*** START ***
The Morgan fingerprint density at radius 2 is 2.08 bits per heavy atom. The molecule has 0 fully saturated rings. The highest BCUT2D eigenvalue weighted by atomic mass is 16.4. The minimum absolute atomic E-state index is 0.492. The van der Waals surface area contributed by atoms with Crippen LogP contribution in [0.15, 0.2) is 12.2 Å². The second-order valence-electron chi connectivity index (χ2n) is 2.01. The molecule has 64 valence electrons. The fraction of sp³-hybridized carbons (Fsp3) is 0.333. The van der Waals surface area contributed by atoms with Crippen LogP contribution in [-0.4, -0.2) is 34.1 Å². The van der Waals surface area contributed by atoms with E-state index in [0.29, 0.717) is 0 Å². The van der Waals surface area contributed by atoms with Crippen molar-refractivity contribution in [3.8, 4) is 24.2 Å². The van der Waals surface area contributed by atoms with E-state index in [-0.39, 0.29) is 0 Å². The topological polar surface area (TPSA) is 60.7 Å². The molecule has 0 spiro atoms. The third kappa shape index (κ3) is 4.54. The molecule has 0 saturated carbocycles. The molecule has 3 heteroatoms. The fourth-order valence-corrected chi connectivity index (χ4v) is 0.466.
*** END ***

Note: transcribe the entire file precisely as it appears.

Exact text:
The Morgan fingerprint density at radius 2 is 2.08 bits per heavy atom. The molecule has 0 fully saturated rings. The highest BCUT2D eigenvalue weighted by atomic mass is 16.4. The minimum absolute atomic E-state index is 0.492. The van der Waals surface area contributed by atoms with Crippen LogP contribution in [0.15, 0.2) is 12.2 Å². The second-order valence-electron chi connectivity index (χ2n) is 2.01. The molecule has 64 valence electrons. The fraction of sp³-hybridized carbons (Fsp3) is 0.333. The van der Waals surface area contributed by atoms with Crippen LogP contribution in [-0.4, -0.2) is 34.1 Å². The van der Waals surface area contributed by atoms with E-state index in [0.29, 0.717) is 0 Å². The van der Waals surface area contributed by atoms with Crippen molar-refractivity contribution in [3.8, 4) is 24.2 Å². The van der Waals surface area contributed by atoms with E-state index in [-0.39, 0.29) is 0 Å². The topological polar surface area (TPSA) is 60.7 Å². The molecule has 0 spiro atoms. The third kappa shape index (κ3) is 4.54. The molecule has 0 saturated carbocycles. The molecule has 3 heteroatoms. The fourth-order valence-corrected chi connectivity index (χ4v) is 0.466.